Can you please explain, simply, as to a Bear of Little Brain¹, how sigma-delta converters work?
A. By over-sampling, noise shaping and digital filtering.
Athens is a beautiful city, with the ambiance of many millennia of history. I was walking round the Acropolis with Spiros, one of our Greek distributors, when he asked me how sigma-delta (S-?) converters work. "Sigma and delta are letters of our Greek alphabet," he exclaimed, "but every article I have seen about their operation is double dutch² to me. They all start with several pages of partial differential equations and then go downhill from there."
If a voltage is measured many times, the average of the measurements will be more accurate than most individual measurements. This is "over-sampling." (Dither³ may be necessary to randomize the errors in the individual measurements.)
There is a definite theoretical minimum limit to the possible noise of an analog-to-digital converter (ADC). When an ADC samples a signal at a frequency of fs the digital output contains the signal and this "quantization noise" is usually spread evenly from dc to fs/2. By sampling at a higher rate of Kfs, the noise is spread over the wider band from dc to Kfs/2. If we then remove all the noise above fs/2 with a digital filter the signal-to-noise ratio (SNR) of the digital output is improved — effectively improving the ADC resolution.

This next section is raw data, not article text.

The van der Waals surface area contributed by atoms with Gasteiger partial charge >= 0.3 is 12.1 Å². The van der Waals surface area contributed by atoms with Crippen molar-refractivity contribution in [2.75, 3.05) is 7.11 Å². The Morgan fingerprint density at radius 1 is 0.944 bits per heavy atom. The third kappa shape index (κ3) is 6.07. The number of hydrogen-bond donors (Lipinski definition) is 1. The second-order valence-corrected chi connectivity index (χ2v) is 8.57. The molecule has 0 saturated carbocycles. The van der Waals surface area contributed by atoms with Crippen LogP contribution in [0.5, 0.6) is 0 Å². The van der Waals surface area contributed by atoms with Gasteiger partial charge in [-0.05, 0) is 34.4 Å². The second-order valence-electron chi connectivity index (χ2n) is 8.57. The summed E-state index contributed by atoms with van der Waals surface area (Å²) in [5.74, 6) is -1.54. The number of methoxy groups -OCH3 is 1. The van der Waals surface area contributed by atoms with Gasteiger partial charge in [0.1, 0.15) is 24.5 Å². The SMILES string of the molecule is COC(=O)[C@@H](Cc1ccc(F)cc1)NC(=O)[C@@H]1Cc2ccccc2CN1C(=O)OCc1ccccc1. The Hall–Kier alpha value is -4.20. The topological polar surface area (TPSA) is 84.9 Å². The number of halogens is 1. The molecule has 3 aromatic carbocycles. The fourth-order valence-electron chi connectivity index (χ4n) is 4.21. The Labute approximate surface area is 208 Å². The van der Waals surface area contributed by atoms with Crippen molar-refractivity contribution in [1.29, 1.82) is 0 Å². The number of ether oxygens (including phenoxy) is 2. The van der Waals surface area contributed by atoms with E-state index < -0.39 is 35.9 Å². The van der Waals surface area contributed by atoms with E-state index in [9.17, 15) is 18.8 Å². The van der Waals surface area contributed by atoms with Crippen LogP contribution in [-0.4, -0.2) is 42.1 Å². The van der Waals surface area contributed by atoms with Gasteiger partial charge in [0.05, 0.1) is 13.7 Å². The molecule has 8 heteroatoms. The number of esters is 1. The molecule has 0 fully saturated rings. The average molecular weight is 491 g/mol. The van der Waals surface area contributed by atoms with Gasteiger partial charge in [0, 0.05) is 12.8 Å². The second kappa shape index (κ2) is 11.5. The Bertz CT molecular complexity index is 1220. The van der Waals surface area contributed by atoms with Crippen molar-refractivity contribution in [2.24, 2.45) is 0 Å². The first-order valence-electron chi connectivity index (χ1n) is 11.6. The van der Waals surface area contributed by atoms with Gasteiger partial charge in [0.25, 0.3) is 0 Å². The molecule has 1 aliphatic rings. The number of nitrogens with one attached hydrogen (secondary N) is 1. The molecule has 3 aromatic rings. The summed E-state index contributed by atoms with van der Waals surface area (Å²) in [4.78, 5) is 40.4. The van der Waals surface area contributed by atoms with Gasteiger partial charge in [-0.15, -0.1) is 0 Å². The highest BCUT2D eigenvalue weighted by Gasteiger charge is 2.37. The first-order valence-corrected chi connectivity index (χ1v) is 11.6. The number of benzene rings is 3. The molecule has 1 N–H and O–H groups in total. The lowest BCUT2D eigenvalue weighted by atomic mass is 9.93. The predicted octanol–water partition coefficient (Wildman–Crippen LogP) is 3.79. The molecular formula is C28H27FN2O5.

Normally the SNR increases with the square root of K, so very high sampling rates are necessary for useful increases in SNR. But a S-? modulator does not produce uniformly distributed quantization noise. Although the total noise is unaltered in a S-? system, most of it is at high frequencies (HF). This is known as noise shaping and permits much lower values of K.
If the digital output from the S-? modulator is filtered to remove HF, leaving the frequencies from dc to fs/2 (where the wanted signals are) then the SNR and resolution of the digital output are improved.
A S-? ADC simply consists of a S-? modulator and a digital low-pass filter, both of which are easily made with modern high-density digital technology. The principle of S-? ADCs has been known for more than 40 years, but the ability to build one on a chip is relatively recent.
"When you are a Bear of Very Little Brain and you think of Things, you find sometimes that a Thing which seemed very Thingish inside you is quite different when it gets out into the open and has other people looking at it." — AA Milne, "The House at Pooh Corner"
Double dutch means gobbledygook
Dither — the addition of noise or some other AC signal in order to randomize errors.
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